The EU General Data Protection Regulation
Working within a school and taking photographs for the school has necessitated considerable time and effort put into the General Data Protection Regulation (GDPR) (Regulation (EU) 2016/679). On 25 May 2018 the current Data Protection Directive 1995 (Directive 95/46/EC) will be replaced by the GPDR meaning that the management of all information and data (including images) will change.
The GDPR aims primarily to give control back to citizens and residents over their personal data and to simplify the regulatory environment for international business by unifying the regulation within the EU. The rights of privacy rights of individuals are protected more robustly, and there are three articles of the legislation that are of particular relevance:
- The right to be informed (articles 13 and 14) You must be clear about the context of how the photos are being used. For example you could not use photos for social media if permission had only been given for printed brochures.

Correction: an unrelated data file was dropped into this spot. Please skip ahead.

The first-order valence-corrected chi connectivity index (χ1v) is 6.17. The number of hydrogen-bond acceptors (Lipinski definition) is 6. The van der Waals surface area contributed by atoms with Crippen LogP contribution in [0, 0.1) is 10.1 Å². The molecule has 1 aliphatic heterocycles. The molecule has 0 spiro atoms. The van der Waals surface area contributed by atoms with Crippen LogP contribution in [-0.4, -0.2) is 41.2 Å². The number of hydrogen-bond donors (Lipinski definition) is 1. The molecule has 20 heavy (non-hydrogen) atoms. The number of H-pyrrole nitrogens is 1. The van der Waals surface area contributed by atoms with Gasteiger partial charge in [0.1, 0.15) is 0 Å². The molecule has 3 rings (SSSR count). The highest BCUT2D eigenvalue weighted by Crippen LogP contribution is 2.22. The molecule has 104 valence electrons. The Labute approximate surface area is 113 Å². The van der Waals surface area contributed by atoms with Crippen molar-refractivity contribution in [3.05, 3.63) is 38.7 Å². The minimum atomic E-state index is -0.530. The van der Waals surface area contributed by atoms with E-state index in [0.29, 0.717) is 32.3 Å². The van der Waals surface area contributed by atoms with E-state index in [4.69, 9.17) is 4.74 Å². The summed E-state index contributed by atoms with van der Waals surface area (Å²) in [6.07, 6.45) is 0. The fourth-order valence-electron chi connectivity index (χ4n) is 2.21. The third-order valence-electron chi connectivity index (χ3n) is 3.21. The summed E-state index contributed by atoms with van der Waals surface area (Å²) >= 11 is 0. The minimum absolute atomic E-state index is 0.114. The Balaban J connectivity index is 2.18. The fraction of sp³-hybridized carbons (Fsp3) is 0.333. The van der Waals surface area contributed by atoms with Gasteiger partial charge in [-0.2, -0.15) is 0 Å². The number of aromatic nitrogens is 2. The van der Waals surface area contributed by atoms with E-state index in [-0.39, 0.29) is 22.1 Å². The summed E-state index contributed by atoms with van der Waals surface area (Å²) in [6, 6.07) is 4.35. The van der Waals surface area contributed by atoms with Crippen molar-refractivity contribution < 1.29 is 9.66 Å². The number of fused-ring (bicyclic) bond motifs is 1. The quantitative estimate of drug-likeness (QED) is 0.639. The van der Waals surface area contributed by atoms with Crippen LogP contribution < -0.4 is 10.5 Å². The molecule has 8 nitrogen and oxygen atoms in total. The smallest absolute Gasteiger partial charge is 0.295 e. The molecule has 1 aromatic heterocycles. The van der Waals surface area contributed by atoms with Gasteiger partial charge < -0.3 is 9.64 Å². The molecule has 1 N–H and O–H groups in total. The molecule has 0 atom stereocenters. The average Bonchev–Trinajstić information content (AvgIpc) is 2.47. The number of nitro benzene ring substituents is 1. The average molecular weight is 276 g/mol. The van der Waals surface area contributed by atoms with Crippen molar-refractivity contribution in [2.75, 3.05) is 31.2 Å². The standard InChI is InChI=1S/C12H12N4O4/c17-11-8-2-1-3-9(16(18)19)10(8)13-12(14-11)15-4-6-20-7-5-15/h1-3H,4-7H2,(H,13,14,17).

- The right to access (article 15) Individuals have the right to access their personal data (photos) on request, and receive confirmation regarding how these are being used.
- The right to erasure (article 17) Individuals have the right to request photos be removed from websites, social media or future versions of printed materials.
If photos feature children under the age of 18, full written parental consent must be given.
For group shots the permission of parents / school may be sufficient. However elements that may identify an individual child such as a school badge should be avoided to ensure safety.
- ActNow.org.uk Using images of people: photographs, videos and webcams
- Campus PR Best practice guide to using photos
- e4education.co.uk How Will GDPR Affect Your School?
- GovernorsAgenda Data Protection law to be strengthened in 2018: Impact on Schools
- Boardman, R. (2016) Guide to the General Data Protection Regulation. London, Bird & Bird
- Information Commissioner’s Office Guide to the General Data Protection Regulation (GDPR)
- Wikipidia General Data Protection Regulation